In the past week three widely reported stories have reminded us of how far we still have to go to reverse the "pay to play" mentality in New Mexico that was so vividly recounted in the trials and conviction of former State Treasurers Michael Montoya and Robert Vigil. The first case this week was about former State Senator Manny Aragon, who pleaded guilty in federal court to various charges in connection with a scheme to defraud taxpayers of over $4 million dollars through phony vouchers in the building of the lavish Metro Court in Albuquerque a few years ago.
The second story was the hiring of Brian Schmidley, the son of UNM president David Schmidley. It had all of the markings of a typical case of nepotism, New Mexico style: a son whose qualifications were easily questioned in comparison with those who competed against him; a skirting of the nepotism laws through hair-splitting legalistic-sounding distinctions; and an effort to justify the hiring after getting caught. It seems doubtful to me Mr. Schmidley will actually take the job under these conditions, since his appearance would serve as a constant reminder of some of the darker tendencies at UNM in the past few years.
The third story, breaking just this morning, is about $1.4 million in taxpayer money going to a firm that paid $85,000 to PACs that would help Richardson promote his national agenda. The payments, according to the Albuquerque Journal, were made suspiciously close to the New Mexico Finance Authority's decision to grant CDR (the firm making the donations to the PACs)an agreement to help with bond issues related to the GRIP program. No contracts were signed and the agreement was rushed through by the NM Finance Authority, which is controlled largely by cabinet secretaries and other officials appointed by the Governor or highly subject to the Governor's influence.
These are not the only recent cases of questionable use of taxpayer funds. Just last year county officials in Sandoval county were accused to paying over $1 million in a no-bid contract won by a person with questionable credentials for a wireless internet network that was never built. Then there was the $17,000 bilingual education party held in Las Vegas, New Mexico and the $71,000 pork barrel funding Rep. Richard Vigil got for his wife, Roberta, the head of the West Las Vegas School District's bilingual education program, without consulting with school officials about other priorities, at a moment the School District was in financial trouble. Then there were the cases of NMSU paying out $220,000 out of its budget for former NMSU Provost Bill Flores to be deputy secretary of the Department of Education, a governor's appointment normally paying less than $100,000 out of the Governor's (not NMSU's) budget. A couple of years earlier there were reports the governor had put heat on the NMSU student regent to vote to hire Flores as President of NMSU. She refused to play ball and he wasn't hired. Then there was the case of State Land Office rushing through a sweetheart deal for Philip Philippou, a developer in Dona Ana County who had spent about $26,000 in campaign contributions to Lyons, for providing the county with a master plan for a 4200-acre parcel of land. Then there was the case of NMSU President Michael Martin receiving an anonymous gift of about $7000 per month, laundered through the NMSU Foundation toward the purchase of an expensive house, despite the fact that NMSU has a nicely appointed house that is rent-free for the NMSU president. Then there was the Housing Authority scandal, which began in 2006 and is still not over. Here the Speaker of the House was accused of protecting his friend, Smiley Gallegos, a low-income housing patron, who, among other things provided a Metro Court Judge in Albuquerque a rent-free house intended for low income families, stuck taxpayers with the bill from failed questionable ventures, and, somehow, escaped accountability. That scandal precipitated an unsuccessful challenge to the Speaker from Majority Leader Ken Martinez. These are only some of the corruption scandals of the past two years.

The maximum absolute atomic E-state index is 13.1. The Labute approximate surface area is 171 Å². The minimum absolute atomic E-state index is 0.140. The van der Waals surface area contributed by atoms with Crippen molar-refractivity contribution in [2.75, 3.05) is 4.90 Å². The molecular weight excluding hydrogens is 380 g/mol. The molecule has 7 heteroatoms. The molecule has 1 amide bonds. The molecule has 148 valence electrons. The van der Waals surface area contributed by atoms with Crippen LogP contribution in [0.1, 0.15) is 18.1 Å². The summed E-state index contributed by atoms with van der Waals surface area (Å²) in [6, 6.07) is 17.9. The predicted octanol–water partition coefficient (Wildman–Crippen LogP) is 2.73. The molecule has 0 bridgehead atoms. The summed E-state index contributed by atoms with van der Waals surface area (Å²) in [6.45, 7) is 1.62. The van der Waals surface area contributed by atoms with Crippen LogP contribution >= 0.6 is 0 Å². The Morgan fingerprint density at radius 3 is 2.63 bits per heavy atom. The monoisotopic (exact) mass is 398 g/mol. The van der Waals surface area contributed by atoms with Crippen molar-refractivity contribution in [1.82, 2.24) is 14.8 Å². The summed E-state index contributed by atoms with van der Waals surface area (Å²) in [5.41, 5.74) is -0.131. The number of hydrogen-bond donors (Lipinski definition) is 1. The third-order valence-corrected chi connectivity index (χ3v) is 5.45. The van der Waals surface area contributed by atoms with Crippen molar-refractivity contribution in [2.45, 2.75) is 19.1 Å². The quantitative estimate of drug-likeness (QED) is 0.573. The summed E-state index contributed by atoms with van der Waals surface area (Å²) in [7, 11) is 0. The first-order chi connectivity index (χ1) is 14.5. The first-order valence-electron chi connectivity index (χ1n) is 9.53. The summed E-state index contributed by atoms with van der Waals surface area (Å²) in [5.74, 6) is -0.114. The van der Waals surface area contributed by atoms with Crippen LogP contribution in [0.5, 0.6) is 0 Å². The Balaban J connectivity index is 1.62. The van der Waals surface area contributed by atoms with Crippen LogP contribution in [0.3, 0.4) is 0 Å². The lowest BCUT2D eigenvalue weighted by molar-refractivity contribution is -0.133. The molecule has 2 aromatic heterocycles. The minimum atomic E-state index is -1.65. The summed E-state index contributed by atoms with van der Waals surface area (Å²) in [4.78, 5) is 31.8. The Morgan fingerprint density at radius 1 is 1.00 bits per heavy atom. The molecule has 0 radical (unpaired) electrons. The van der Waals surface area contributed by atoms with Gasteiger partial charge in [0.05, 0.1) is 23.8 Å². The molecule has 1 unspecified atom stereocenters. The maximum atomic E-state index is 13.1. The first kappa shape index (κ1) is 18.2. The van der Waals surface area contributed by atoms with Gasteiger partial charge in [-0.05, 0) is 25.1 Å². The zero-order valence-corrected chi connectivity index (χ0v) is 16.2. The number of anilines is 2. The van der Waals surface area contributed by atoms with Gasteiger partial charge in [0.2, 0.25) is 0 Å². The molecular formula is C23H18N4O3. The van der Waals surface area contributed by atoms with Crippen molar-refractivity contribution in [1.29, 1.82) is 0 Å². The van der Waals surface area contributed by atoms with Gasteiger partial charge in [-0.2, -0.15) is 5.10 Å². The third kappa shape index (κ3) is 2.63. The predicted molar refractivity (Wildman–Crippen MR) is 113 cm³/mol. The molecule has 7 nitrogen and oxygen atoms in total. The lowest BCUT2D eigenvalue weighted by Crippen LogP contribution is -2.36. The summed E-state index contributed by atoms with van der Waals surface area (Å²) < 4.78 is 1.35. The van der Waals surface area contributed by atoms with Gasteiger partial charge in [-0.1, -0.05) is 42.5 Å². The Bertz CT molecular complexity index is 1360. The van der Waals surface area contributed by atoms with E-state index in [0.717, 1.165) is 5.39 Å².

While not all of these actions may have been illegal, some of them clearly were, and they certainly do not reflect the kind of judgment New Mexicans have a right to expect from government officials. Instead, they reflect an anything-goes attitude that, largely unpunished, has grown worse and worse in recent years. The state senate, in particular, has failed to pass an ethics reform bill and, just this morning, the Albuquerque Journal reported Senate Majority Leader Michael Sanchez and Senate Minority Leader Stewart Ingle both are refusing to acknowledge the need for reform.
Fortunately, the South Valley has elected legislators who have not automatically caved in on ethics reform. Rep. Joseph Cervantes was punished by Speaker Lujan when he backed Ken Martinez' bid to become Speaker, largely in response to the feeling it was time for a change in attitude toward ethics. Sen. Mary Kay Papen, as Chair of the Oversight Committee of the Senate Finance Authority, will be in a position to ask pointed questions about the GRIP scandal that broke this morning. She is not known for caving in to political pressure from above, nor is Rep. Mary Helen Garcia.
Bottom line: it is time for a serious approach to what appears to be a crime wave in high places. Citizens should keep informed and demand serious reform.